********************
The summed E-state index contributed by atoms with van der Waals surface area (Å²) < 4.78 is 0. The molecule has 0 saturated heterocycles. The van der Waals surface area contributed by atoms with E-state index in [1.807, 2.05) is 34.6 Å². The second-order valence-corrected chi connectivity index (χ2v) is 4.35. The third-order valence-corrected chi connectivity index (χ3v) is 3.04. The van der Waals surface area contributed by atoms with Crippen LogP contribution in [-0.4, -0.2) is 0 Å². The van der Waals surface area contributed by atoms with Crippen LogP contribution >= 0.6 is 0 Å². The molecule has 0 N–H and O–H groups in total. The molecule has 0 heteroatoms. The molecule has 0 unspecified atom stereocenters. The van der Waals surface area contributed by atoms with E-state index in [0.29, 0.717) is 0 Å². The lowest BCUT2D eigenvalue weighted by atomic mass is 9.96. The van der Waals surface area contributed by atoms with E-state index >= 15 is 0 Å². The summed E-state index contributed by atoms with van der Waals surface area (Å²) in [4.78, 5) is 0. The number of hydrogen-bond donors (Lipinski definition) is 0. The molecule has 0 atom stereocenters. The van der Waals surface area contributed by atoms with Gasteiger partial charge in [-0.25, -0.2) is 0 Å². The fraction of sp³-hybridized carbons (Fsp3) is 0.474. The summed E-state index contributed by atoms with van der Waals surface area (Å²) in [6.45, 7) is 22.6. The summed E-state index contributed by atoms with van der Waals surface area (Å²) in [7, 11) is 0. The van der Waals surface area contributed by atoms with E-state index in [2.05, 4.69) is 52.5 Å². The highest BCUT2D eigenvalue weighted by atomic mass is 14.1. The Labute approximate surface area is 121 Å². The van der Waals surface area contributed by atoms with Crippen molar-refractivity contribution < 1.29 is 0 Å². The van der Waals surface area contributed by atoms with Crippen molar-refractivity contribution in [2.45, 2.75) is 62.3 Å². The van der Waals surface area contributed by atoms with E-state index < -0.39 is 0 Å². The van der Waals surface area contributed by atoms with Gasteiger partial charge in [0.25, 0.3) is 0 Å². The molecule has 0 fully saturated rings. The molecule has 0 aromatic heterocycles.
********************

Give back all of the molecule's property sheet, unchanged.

The summed E-state index contributed by atoms with van der Waals surface area (Å²) < 4.78 is 0. The molecule has 0 saturated heterocycles. The van der Waals surface area contributed by atoms with E-state index in [1.807, 2.05) is 34.6 Å². The second-order valence-corrected chi connectivity index (χ2v) is 4.35. The third-order valence-corrected chi connectivity index (χ3v) is 3.04. The van der Waals surface area contributed by atoms with Crippen LogP contribution in [-0.4, -0.2) is 0 Å². The van der Waals surface area contributed by atoms with Crippen LogP contribution >= 0.6 is 0 Å². The molecule has 0 N–H and O–H groups in total. The molecule has 0 heteroatoms. The molecule has 0 unspecified atom stereocenters. The van der Waals surface area contributed by atoms with E-state index in [0.29, 0.717) is 0 Å². The lowest BCUT2D eigenvalue weighted by atomic mass is 9.96. The van der Waals surface area contributed by atoms with E-state index >= 15 is 0 Å². The summed E-state index contributed by atoms with van der Waals surface area (Å²) in [4.78, 5) is 0. The number of hydrogen-bond donors (Lipinski definition) is 0. The molecule has 0 atom stereocenters. The van der Waals surface area contributed by atoms with Gasteiger partial charge in [-0.25, -0.2) is 0 Å². The fraction of sp³-hybridized carbons (Fsp3) is 0.474. The summed E-state index contributed by atoms with van der Waals surface area (Å²) in [6.45, 7) is 22.6. The summed E-state index contributed by atoms with van der Waals surface area (Å²) in [7, 11) is 0. The van der Waals surface area contributed by atoms with E-state index in [2.05, 4.69) is 52.5 Å². The highest BCUT2D eigenvalue weighted by atomic mass is 14.1. The Labute approximate surface area is 121 Å². The van der Waals surface area contributed by atoms with Crippen molar-refractivity contribution < 1.29 is 0 Å². The van der Waals surface area contributed by atoms with Crippen molar-refractivity contribution in [2.45, 2.75) is 62.3 Å². The van der Waals surface area contributed by atoms with E-state index < -0.39 is 0 Å². The van der Waals surface area contributed by atoms with Gasteiger partial charge in [0.25, 0.3) is 0 Å². The molecule has 0 fully saturated rings. The molecule has 0 aromatic heterocycles.